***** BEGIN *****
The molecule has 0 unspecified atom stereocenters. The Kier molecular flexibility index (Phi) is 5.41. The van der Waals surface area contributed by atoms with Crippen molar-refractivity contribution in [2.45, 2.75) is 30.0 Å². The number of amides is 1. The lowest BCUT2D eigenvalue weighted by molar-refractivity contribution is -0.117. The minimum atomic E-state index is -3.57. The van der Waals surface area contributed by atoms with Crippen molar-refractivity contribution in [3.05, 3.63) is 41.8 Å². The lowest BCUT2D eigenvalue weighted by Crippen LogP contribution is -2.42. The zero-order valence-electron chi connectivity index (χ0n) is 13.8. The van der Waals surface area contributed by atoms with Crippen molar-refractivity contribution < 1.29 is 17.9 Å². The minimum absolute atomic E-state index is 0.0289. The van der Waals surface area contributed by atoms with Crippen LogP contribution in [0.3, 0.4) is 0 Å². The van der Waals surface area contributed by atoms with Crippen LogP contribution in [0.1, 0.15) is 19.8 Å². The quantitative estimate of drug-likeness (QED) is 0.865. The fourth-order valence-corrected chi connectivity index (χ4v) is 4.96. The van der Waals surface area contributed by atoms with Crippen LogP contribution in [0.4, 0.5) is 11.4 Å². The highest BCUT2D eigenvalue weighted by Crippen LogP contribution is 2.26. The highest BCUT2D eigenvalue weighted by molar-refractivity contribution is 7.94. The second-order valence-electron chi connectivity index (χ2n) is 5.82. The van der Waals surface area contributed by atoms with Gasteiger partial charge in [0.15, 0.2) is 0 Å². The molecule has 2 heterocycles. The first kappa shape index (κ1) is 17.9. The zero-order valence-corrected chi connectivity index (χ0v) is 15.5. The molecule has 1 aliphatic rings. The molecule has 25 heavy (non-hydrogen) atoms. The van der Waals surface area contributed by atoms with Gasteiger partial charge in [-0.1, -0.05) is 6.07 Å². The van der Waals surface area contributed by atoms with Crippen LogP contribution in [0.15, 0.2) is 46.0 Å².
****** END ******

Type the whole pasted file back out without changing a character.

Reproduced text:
The molecule has 0 unspecified atom stereocenters. The Kier molecular flexibility index (Phi) is 5.41. The van der Waals surface area contributed by atoms with Crippen molar-refractivity contribution in [2.45, 2.75) is 30.0 Å². The number of amides is 1. The lowest BCUT2D eigenvalue weighted by molar-refractivity contribution is -0.117. The minimum atomic E-state index is -3.57. The van der Waals surface area contributed by atoms with Crippen molar-refractivity contribution in [3.05, 3.63) is 41.8 Å². The lowest BCUT2D eigenvalue weighted by Crippen LogP contribution is -2.42. The zero-order valence-electron chi connectivity index (χ0n) is 13.8. The van der Waals surface area contributed by atoms with Crippen molar-refractivity contribution < 1.29 is 17.9 Å². The minimum absolute atomic E-state index is 0.0289. The van der Waals surface area contributed by atoms with Crippen LogP contribution in [0.3, 0.4) is 0 Å². The van der Waals surface area contributed by atoms with Crippen LogP contribution in [0.1, 0.15) is 19.8 Å². The quantitative estimate of drug-likeness (QED) is 0.865. The fourth-order valence-corrected chi connectivity index (χ4v) is 4.96. The van der Waals surface area contributed by atoms with Crippen LogP contribution in [0.4, 0.5) is 11.4 Å². The highest BCUT2D eigenvalue weighted by Crippen LogP contribution is 2.26. The highest BCUT2D eigenvalue weighted by molar-refractivity contribution is 7.94. The second-order valence-electron chi connectivity index (χ2n) is 5.82. The van der Waals surface area contributed by atoms with Gasteiger partial charge in [0.15, 0.2) is 0 Å². The molecule has 2 heterocycles. The first kappa shape index (κ1) is 17.9. The zero-order valence-corrected chi connectivity index (χ0v) is 15.5. The molecule has 1 aliphatic rings. The molecule has 25 heavy (non-hydrogen) atoms. The van der Waals surface area contributed by atoms with Gasteiger partial charge in [-0.1, -0.05) is 6.07 Å². The van der Waals surface area contributed by atoms with Crippen LogP contribution in [0.15, 0.2) is 46.0 Å².